December 13, 1989
IN RE ESTATE OF GENEVIEVE B. CARROLL, DECEASED (RICHARD C.
APPELLATE COURT OF ILLINOIS, FIRST DISTRICT, THIRD DIVISION
Carroll, Petitioner-Appellant, v.
Timothy Carroll, a Minor, by Walter P. Dahl, Guardian ad
548 N.E.2d 650, 192 Ill. App. 3d 202, 139 Ill. Dec. 265 1989.IL.1933
Appeal from the Circuit Court of Cook County; the Hon. Henry A. Budzinski, Judge, presiding.
JUSTICE RIZZI delivered the opinion of the court. WHITE and CERDA, JJ., concur.
DECISION OF THE COURT DELIVERED BY THE HONORABLE JUDGE RIZZI
Executor-appellant, Richard C. Carroll (Carroll), appeals from the circuit court's order denying the deceased's will to probate. On appeal, Carroll argues that the court improperly denied admission of the will to probate. We reverse and remand with instructions.
Genevieve B. Carroll died on November 19, 1984. Her son, Carroll, petitioned the circuit court of Cook County for letters testamentary and to probate the will. On January 15, 1987, the court admitted the will to probate and appointed Carroll the independent executor of her estate. The court, on its own motion, after noting that the deceased's signature was not at the end of the will, appointed an attorney as guardian ad litem for Timothy Carroll, the minor grandson of the decedent. Thereafter, the guardian ad litem filed a petition requesting a formal proof of the will.
The decedent's will, dated June 10, 1983, consists of a standard preprinted form entitled "LAST WILL AND TESTAMENT." The purported signature of Genevieve B. Carroll appears on the first line in a sentence which declares the document to be her last will and testament. The form does not include instructions or language indicating a signature line. Rather, the signature line is designated by the word "Seal."
Three witnesses signed the will. At the time of the hearing on the petition, one witness, Rose Steeman, was deceased. The other two witnesses, Hiltrude May Kuhlman and Mildred Gibbons, were not ambulatory, and on June 12, 1987, their evidence depositions were taken at their nursing home.
During her deposition, Ms. Kuhlman recognized her signature and testified that she had signed the will. She also testified that her address was written in her handwriting. Ms. Kuhlmann acknowledged that the other witnesses were her friends, but had no recollection of the circumstances under which she had signed the will. Similarly, the other witness, Mildred Heiden Gibbons, Genevieve Carroll's former roommate at the nursing home, acknowledged that she had signed the will, but could not remember the surrounding circumstances. Both witnesses, however, testified that they would not have signed the attestation clause if the allegations therein were untrue.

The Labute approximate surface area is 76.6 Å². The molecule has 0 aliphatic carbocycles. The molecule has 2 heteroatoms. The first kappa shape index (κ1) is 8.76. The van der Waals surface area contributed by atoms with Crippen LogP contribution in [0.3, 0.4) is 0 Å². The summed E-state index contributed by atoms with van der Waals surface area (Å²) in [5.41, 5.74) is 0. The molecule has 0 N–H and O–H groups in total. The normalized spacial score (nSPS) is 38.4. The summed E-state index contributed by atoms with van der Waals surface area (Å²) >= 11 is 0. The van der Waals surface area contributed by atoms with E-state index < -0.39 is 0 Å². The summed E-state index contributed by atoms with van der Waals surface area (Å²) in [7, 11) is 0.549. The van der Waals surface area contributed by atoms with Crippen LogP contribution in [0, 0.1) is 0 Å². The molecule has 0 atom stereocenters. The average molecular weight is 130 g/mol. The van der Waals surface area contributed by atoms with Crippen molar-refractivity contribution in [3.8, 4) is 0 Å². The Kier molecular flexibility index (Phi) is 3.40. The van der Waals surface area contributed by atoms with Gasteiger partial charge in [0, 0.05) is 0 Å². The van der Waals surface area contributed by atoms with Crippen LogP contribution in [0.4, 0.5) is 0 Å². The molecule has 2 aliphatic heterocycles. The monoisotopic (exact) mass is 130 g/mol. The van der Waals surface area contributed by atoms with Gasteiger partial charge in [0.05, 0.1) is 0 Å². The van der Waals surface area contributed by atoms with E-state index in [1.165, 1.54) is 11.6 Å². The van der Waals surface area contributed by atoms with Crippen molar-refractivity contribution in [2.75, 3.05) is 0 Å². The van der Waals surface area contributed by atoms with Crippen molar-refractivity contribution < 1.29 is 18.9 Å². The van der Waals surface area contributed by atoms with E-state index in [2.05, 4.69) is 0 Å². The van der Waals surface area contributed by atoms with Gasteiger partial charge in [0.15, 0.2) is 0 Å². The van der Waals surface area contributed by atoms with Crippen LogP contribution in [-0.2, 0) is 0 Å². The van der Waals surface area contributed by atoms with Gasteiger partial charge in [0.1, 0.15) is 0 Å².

The will's attestation clause states the following:
"This instrument was, on the date thereof, signed, sealed, published and declared by the Testator as and for her Last Will and Testament, in our presence, who at her request and in her presence and in the presence of each of us, have subscribed our names hereto as witnesses thereof. And do hereby certify that at the time of the execution thereof the Testator was of sound and disposing mind and memory."
The Probate Act of 1975 provides:
"Every will shall be in writing, signed by the testator or by some person in his presence and by his direction and attested in the presence of the testator by 2 or more credible witnesses." Ill. Rev. Stat. 1985, ch. 110 1/2, par. 4-3.
The last will and testament in question contains the purported signature of Genevieve B. Carroll in the first line of the document as follows. "I, Genevieve B Carroll, of Darien in the State of Illinois, declare this to be my last WILL and TESTAMENT, and I revoke all Wills and Codicils heretofore made by me."
The Probate Act does not require that the testator's signature appear at the end of the will. (Ill. Rev. Stat. 1985, ch. 110 1/2, par. 4-3.) In fact, it is immaterial where in the will the signature of the testator is placed, if it was placed there with the intention of authenticating the instrument. (Kolowski v. Fausz (1902), 103 Ill. App. 528, 533.) According to the attestation clause, the testator signed, published and declared the instrument as her last will and testament. The deceased's intention also may be gleamed from the title, "LAST WILL AND TESTAMENT," and language of the document following her signature stating that she declared this to be her last will and testament.